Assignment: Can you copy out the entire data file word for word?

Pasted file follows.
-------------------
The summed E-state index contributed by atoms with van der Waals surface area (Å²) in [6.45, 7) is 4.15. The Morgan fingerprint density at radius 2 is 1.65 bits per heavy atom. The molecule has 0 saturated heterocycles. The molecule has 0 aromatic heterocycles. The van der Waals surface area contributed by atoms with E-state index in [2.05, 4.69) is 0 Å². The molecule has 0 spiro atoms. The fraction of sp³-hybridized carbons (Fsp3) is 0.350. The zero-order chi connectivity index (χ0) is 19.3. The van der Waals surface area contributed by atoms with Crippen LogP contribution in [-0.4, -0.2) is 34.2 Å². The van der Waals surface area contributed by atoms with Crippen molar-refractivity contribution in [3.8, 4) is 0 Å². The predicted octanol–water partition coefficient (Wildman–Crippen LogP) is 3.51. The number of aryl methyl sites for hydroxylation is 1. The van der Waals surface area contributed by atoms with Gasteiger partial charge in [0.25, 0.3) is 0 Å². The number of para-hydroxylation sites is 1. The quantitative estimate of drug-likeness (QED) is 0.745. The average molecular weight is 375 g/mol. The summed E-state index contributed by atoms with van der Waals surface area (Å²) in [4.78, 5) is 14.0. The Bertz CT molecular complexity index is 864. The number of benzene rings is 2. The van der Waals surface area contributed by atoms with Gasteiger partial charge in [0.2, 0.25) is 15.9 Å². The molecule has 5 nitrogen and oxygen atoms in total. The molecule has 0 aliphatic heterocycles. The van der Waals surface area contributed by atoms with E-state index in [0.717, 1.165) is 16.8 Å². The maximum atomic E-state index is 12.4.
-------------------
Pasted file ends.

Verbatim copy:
The summed E-state index contributed by atoms with van der Waals surface area (Å²) in [6.45, 7) is 4.15. The Morgan fingerprint density at radius 2 is 1.65 bits per heavy atom. The molecule has 0 saturated heterocycles. The molecule has 0 aromatic heterocycles. The van der Waals surface area contributed by atoms with E-state index in [2.05, 4.69) is 0 Å². The molecule has 0 spiro atoms. The fraction of sp³-hybridized carbons (Fsp3) is 0.350. The zero-order chi connectivity index (χ0) is 19.3. The van der Waals surface area contributed by atoms with Crippen LogP contribution in [-0.4, -0.2) is 34.2 Å². The van der Waals surface area contributed by atoms with Crippen molar-refractivity contribution in [3.8, 4) is 0 Å². The predicted octanol–water partition coefficient (Wildman–Crippen LogP) is 3.51. The number of aryl methyl sites for hydroxylation is 1. The van der Waals surface area contributed by atoms with Gasteiger partial charge in [0.25, 0.3) is 0 Å². The number of para-hydroxylation sites is 1. The quantitative estimate of drug-likeness (QED) is 0.745. The average molecular weight is 375 g/mol. The summed E-state index contributed by atoms with van der Waals surface area (Å²) in [4.78, 5) is 14.0. The Bertz CT molecular complexity index is 864. The number of benzene rings is 2. The van der Waals surface area contributed by atoms with Gasteiger partial charge in [0.2, 0.25) is 15.9 Å². The molecule has 5 nitrogen and oxygen atoms in total. The molecule has 0 aliphatic heterocycles. The van der Waals surface area contributed by atoms with E-state index in [0.717, 1.165) is 16.8 Å². The maximum atomic E-state index is 12.4.